No, this isn’t some tragedy like Matt foisted on our Facebook friends recently (that of the man whose wife and kids were, umm, murdered). This is more everyday, which makes it in some ways worse.
The brief story is: it’s a beautiful day in Manhattan. Literally will be 75 degrees all day. I have some work to do, and am meeting an old friend for coffee in Soho. This will be a perfectly lovely little day.
The kids’ babysitter is on vacation (paid vacation, people, this ain’t a sweatshop), so we are paying a friend of hers to come and watch the kids for a couple days. She’s bright, cheerful, and from a pretty lousy corner of the world, in the last 30 years at least: southern Colombia. We were having a perfectly fine conversation today when I made the mistake of asking her if she had kids.
Turns out she does.
Turns out they are exactly the same age as my carefree, woeless wonders: five and three years old.
No, this isn’t the more mundane weirdness/tragedy of someone looking after your kids while someone else is looking after their kids in a far borough. Instead, it turns out that her kids are still in Colombia, being raised by distant relatives, while this woman, as innocent and worthy as you or I, waits around a cell phone in Queens for spotwork for hard currency she can send back to children who must be as destroyed as she is that she’s here and they’re there.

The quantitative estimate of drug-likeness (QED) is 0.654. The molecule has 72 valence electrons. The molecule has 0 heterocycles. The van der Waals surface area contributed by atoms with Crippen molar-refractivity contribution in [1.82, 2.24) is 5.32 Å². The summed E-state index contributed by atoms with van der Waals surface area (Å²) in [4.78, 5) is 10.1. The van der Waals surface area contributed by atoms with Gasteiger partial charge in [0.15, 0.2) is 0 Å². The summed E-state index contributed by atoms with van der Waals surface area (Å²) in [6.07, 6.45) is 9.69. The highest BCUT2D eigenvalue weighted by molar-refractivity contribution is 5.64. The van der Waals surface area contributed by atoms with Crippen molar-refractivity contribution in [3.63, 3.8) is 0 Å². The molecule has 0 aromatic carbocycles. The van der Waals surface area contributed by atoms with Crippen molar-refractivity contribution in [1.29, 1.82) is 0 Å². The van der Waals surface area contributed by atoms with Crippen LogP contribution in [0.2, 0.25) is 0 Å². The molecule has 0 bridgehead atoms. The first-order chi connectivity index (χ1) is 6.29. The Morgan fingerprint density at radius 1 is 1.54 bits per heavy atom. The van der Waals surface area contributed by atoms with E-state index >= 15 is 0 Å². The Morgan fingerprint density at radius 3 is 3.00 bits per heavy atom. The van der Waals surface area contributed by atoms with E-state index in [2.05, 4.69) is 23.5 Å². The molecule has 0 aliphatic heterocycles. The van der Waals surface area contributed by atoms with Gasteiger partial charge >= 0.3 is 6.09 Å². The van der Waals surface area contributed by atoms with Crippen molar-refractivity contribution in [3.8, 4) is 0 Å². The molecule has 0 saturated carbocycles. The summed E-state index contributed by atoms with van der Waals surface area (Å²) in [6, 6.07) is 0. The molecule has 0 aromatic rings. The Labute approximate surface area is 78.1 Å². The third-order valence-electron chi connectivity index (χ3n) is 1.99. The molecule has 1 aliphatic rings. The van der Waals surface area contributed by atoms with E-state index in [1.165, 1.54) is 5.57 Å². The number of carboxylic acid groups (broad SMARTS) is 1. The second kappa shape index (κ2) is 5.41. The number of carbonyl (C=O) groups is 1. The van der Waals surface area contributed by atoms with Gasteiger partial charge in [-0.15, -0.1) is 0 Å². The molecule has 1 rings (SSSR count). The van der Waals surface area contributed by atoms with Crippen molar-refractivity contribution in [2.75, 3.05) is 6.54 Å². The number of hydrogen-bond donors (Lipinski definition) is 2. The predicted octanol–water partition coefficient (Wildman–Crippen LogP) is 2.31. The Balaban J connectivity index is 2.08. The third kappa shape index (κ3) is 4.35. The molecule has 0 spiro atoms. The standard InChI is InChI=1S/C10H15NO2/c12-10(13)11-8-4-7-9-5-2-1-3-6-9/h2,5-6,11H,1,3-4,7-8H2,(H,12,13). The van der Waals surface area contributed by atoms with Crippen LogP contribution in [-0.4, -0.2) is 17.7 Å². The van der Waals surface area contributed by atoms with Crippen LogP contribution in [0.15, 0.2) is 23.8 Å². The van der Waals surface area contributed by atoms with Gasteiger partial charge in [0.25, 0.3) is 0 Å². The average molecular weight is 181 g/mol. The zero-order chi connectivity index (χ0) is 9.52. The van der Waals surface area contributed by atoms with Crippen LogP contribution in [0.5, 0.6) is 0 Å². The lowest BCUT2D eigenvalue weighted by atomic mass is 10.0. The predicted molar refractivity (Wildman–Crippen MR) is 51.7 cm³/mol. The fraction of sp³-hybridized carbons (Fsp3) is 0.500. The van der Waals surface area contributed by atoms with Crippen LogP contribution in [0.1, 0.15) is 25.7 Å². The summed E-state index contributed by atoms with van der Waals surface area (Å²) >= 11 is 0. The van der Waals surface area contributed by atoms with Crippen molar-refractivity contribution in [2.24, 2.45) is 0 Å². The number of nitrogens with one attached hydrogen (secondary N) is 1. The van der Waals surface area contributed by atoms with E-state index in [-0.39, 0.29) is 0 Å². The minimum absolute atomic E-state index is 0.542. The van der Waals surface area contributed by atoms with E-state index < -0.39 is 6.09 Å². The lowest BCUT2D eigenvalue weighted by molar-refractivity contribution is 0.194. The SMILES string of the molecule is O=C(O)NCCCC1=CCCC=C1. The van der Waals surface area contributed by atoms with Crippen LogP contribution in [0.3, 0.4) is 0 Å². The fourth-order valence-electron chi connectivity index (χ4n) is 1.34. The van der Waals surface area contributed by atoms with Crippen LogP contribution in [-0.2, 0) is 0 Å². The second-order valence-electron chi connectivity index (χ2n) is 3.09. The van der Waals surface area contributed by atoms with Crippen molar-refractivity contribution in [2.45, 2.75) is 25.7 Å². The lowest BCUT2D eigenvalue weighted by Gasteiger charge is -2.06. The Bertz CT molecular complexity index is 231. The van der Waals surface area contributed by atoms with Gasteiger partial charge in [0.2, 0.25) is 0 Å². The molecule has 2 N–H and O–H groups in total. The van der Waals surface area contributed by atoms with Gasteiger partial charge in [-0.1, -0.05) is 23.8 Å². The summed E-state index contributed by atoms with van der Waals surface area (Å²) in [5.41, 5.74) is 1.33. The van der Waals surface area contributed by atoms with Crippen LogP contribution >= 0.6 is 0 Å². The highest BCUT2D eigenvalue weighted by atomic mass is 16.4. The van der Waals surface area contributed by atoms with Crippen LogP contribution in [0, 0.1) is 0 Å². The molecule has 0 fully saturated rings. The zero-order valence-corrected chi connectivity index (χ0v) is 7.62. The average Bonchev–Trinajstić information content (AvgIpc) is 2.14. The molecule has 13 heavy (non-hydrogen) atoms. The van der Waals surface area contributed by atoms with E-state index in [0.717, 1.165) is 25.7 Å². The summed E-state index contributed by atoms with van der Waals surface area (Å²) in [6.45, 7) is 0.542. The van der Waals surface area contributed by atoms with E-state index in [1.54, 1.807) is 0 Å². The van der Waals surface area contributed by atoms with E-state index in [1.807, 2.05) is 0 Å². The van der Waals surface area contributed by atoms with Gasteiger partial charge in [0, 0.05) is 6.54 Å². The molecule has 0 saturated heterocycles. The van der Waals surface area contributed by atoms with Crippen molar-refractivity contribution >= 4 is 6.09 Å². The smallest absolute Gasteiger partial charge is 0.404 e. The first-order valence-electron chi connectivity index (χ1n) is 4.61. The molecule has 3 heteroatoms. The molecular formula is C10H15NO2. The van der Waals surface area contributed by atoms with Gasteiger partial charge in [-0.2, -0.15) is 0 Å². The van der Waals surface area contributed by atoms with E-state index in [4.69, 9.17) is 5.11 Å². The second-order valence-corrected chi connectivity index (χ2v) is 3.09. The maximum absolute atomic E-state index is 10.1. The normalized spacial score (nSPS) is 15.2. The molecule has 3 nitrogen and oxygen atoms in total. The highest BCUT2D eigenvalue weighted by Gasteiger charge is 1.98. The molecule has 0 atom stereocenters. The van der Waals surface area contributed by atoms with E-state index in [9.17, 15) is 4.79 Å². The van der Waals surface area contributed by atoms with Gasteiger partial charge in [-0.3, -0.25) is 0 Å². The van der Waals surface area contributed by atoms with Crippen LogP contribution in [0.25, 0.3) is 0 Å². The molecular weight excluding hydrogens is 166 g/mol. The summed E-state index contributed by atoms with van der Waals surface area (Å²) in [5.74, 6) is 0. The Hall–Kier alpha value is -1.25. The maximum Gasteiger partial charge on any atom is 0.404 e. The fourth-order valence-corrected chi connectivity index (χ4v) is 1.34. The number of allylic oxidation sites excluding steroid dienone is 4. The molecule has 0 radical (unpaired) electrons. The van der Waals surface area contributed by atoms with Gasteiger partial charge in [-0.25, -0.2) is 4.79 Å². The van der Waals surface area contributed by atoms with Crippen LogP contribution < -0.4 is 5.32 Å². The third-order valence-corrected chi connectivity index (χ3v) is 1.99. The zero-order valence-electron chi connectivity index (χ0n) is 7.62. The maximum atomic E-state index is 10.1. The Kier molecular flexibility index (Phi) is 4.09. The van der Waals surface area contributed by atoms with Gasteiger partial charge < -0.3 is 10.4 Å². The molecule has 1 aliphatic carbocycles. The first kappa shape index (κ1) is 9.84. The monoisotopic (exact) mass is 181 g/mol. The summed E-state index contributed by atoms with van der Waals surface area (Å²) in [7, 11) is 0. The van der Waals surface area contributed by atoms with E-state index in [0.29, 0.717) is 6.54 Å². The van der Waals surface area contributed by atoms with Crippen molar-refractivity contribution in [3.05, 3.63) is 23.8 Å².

She did not launch some dramatic Ophelian lament while telling me this. On the contrary, she sort of shrugged, with that sort of Latin stoicism that comes from being from an entire fucking continent that is on the move, in exile, accustomed to profound loss.
But me? Now I’m screwed. This is terrible news. The weather can be what it wants, but I’m going to be thinking about this woman who is watching my children today, and of her lost children 3,000 miles away.
In honor of their hard life, and in a sense of shared sacrifice, and to honor my own deep moral anguish, I will order a plain coffee in Soho instead of a cappuccino.